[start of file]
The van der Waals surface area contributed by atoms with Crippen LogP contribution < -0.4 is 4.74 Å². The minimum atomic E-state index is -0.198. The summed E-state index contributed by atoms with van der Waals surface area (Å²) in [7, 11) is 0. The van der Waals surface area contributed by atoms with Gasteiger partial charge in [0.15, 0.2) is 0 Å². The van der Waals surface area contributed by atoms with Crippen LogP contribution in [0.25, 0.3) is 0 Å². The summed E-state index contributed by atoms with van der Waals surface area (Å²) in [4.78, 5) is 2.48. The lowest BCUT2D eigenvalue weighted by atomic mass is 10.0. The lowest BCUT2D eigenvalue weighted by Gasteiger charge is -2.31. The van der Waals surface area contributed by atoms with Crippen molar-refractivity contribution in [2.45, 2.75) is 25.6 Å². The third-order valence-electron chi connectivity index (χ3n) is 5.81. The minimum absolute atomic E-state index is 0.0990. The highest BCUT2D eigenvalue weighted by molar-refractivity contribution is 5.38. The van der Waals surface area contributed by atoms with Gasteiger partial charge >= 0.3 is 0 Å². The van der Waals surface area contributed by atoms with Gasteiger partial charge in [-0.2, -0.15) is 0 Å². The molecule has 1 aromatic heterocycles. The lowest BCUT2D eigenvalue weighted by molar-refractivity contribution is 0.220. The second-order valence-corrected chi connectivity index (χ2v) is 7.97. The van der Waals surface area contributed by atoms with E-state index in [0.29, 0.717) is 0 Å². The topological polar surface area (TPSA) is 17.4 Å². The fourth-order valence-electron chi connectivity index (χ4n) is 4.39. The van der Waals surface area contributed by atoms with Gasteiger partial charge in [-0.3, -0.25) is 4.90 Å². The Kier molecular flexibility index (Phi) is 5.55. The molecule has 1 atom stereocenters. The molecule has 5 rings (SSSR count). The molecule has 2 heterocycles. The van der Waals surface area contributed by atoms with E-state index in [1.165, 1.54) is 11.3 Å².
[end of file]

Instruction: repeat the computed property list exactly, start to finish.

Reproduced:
The van der Waals surface area contributed by atoms with Crippen LogP contribution < -0.4 is 4.74 Å². The minimum atomic E-state index is -0.198. The summed E-state index contributed by atoms with van der Waals surface area (Å²) in [7, 11) is 0. The van der Waals surface area contributed by atoms with Gasteiger partial charge in [0.15, 0.2) is 0 Å². The van der Waals surface area contributed by atoms with Crippen LogP contribution in [0.25, 0.3) is 0 Å². The summed E-state index contributed by atoms with van der Waals surface area (Å²) in [4.78, 5) is 2.48. The lowest BCUT2D eigenvalue weighted by atomic mass is 10.0. The lowest BCUT2D eigenvalue weighted by Gasteiger charge is -2.31. The van der Waals surface area contributed by atoms with Crippen molar-refractivity contribution in [2.45, 2.75) is 25.6 Å². The third-order valence-electron chi connectivity index (χ3n) is 5.81. The minimum absolute atomic E-state index is 0.0990. The highest BCUT2D eigenvalue weighted by molar-refractivity contribution is 5.38. The van der Waals surface area contributed by atoms with Gasteiger partial charge >= 0.3 is 0 Å². The van der Waals surface area contributed by atoms with Gasteiger partial charge in [-0.2, -0.15) is 0 Å². The molecule has 1 aromatic heterocycles. The lowest BCUT2D eigenvalue weighted by molar-refractivity contribution is 0.220. The second-order valence-corrected chi connectivity index (χ2v) is 7.97. The van der Waals surface area contributed by atoms with E-state index in [0.29, 0.717) is 0 Å². The topological polar surface area (TPSA) is 17.4 Å². The fourth-order valence-electron chi connectivity index (χ4n) is 4.39. The van der Waals surface area contributed by atoms with Gasteiger partial charge in [-0.3, -0.25) is 4.90 Å². The Kier molecular flexibility index (Phi) is 5.55. The molecule has 1 atom stereocenters. The molecule has 5 rings (SSSR count). The molecule has 2 heterocycles. The van der Waals surface area contributed by atoms with E-state index in [1.165, 1.54) is 11.3 Å².